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Teaching science outside the box

New state standards pair science, engineering

Teachers are looking for innovative ways to teach science now that the new state science standards have been implemented.

Angela Glasscock, a seventh grade science teacher at Lakeside Jr./Sr. High School, said everything she does teaches students the concepts they will need to know for state testing. While they complete worksheets and take notes with pencil and paper, she incorporates activities that gives them hands-on learning.

Glasscock and the students created a data wall using decorated clothespins for class averages each week.

“To get students excited about science, you have to give them stuff to do with it,” she said, adding she created a wall with photos of their first activity. “Those pictures are from our first activity we did, and they got to see if there was a correlation between the amount of rock salt and ice and if something happened with the temperature. They had a lot of fun with it.”

On the state testing, students will have to be able to analyze data, she said, and the activities help them not only grasp the concepts but the vocabulary and science “jargon” they will have to know on the tests. Students have to answer questions and analyze the data after each activity.

The new standards focus on more depth and teaching students how to develop and apply the knowledge in new situations, according to the Louisiana Department of Education.

The standards are guides for what students must know in basic science, physical science, physics, biology, chemistry and earth science by the end of each grade. The idea is to prepare students for science and technology jobs.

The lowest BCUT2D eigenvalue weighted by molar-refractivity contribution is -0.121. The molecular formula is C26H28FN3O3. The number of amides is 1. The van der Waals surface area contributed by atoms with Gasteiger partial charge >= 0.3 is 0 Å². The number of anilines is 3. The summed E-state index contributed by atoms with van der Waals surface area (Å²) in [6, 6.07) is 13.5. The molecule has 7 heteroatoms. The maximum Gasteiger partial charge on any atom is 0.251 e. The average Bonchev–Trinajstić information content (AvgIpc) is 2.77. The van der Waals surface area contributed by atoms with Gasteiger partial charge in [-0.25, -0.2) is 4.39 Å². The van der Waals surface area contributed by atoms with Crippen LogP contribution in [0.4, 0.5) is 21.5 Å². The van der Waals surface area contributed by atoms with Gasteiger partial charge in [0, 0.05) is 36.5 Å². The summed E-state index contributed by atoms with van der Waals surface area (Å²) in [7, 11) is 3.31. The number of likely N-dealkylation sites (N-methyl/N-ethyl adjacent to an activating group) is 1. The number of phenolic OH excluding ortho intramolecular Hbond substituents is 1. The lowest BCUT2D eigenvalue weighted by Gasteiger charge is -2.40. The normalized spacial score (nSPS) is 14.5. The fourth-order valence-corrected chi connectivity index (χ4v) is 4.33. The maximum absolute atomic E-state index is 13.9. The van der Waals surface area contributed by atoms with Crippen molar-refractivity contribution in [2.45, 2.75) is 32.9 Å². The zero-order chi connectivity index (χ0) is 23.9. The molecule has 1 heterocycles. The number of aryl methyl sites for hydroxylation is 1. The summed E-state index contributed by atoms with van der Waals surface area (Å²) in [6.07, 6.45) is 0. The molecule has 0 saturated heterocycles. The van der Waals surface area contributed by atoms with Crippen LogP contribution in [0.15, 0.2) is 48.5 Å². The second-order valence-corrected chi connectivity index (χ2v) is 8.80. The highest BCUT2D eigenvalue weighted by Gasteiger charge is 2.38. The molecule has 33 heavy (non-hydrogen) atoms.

Before, the standards focused on acquiring content; now it’s about applying that knowledge not only in science but across core subjects English Language Arts and Mathematics, according to the standards.

It pairs science and engineering, such asking questions (science) and defining problems (engineering), LDOE officials said.

“Louisiana’s students deserve standards based on the latest scientific research and knowledge,” State Superintendent John White said. “In developing Louisiana student standards for science, educators have set ambitious expectations for students who soon will be the leaders of our state and its economy.”

Glasscock said she is building her curriculum right now with the new standards.

“I’m having to pull from all branches of science,” she said. “Used to, when I would teach, I knew exactly what I was doing next, but now my planning doesn’t go as far out.”

Some of the activities she will have students participate in will be geared toward the standards, such as looking at a cell under a microscope and analyzing the data from what they see.

They will also conduct experiments with radish seeds, she said.